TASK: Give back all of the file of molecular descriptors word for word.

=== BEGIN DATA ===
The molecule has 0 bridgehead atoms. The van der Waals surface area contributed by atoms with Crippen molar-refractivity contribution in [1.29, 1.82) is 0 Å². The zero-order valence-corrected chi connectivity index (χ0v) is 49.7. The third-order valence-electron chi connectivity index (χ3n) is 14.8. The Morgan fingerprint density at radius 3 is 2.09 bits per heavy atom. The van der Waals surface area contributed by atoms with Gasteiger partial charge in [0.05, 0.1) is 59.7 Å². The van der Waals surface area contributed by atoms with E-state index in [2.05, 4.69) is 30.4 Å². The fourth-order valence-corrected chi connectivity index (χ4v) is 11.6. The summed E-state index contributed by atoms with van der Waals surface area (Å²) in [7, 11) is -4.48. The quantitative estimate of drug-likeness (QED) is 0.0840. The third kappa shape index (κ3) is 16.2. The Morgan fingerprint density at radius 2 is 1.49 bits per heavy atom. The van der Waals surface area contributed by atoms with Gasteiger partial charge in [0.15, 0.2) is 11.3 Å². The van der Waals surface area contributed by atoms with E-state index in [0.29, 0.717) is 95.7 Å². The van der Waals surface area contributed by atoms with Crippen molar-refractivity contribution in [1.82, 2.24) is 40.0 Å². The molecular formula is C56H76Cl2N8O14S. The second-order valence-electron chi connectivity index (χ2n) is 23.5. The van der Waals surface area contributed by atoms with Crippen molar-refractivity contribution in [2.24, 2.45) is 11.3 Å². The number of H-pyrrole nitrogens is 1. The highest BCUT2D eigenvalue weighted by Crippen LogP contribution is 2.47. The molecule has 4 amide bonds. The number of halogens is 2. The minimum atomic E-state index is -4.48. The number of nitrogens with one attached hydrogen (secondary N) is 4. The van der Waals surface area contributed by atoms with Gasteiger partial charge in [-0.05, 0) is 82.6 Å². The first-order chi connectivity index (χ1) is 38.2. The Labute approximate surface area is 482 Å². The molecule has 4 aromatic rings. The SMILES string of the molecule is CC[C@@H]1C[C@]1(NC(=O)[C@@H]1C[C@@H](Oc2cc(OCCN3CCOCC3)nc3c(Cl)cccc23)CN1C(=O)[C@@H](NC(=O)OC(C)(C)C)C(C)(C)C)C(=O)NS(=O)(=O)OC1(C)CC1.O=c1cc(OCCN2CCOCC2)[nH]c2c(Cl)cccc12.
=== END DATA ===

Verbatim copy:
The molecule has 0 bridgehead atoms. The van der Waals surface area contributed by atoms with Crippen molar-refractivity contribution in [1.29, 1.82) is 0 Å². The zero-order valence-corrected chi connectivity index (χ0v) is 49.7. The third-order valence-electron chi connectivity index (χ3n) is 14.8. The Morgan fingerprint density at radius 3 is 2.09 bits per heavy atom. The van der Waals surface area contributed by atoms with Gasteiger partial charge in [0.05, 0.1) is 59.7 Å². The van der Waals surface area contributed by atoms with E-state index in [2.05, 4.69) is 30.4 Å². The fourth-order valence-corrected chi connectivity index (χ4v) is 11.6. The summed E-state index contributed by atoms with van der Waals surface area (Å²) in [7, 11) is -4.48. The quantitative estimate of drug-likeness (QED) is 0.0840. The third kappa shape index (κ3) is 16.2. The Morgan fingerprint density at radius 2 is 1.49 bits per heavy atom. The van der Waals surface area contributed by atoms with Gasteiger partial charge in [0.15, 0.2) is 11.3 Å². The van der Waals surface area contributed by atoms with E-state index in [0.29, 0.717) is 95.7 Å². The van der Waals surface area contributed by atoms with Crippen molar-refractivity contribution in [1.82, 2.24) is 40.0 Å². The molecular formula is C56H76Cl2N8O14S. The second-order valence-electron chi connectivity index (χ2n) is 23.5. The van der Waals surface area contributed by atoms with Crippen molar-refractivity contribution in [2.24, 2.45) is 11.3 Å². The number of H-pyrrole nitrogens is 1. The highest BCUT2D eigenvalue weighted by Crippen LogP contribution is 2.47. The molecule has 4 amide bonds. The number of halogens is 2. The minimum atomic E-state index is -4.48. The number of nitrogens with one attached hydrogen (secondary N) is 4. The van der Waals surface area contributed by atoms with Gasteiger partial charge in [-0.05, 0) is 82.6 Å². The first-order chi connectivity index (χ1) is 38.2. The Labute approximate surface area is 482 Å². The molecule has 4 aromatic rings. The SMILES string of the molecule is CC[C@@H]1C[C@]1(NC(=O)[C@@H]1C[C@@H](Oc2cc(OCCN3CCOCC3)nc3c(Cl)cccc23)CN1C(=O)[C@@H](NC(=O)OC(C)(C)C)C(C)(C)C)C(=O)NS(=O)(=O)OC1(C)CC1.O=c1cc(OCCN2CCOCC2)[nH]c2c(Cl)cccc12.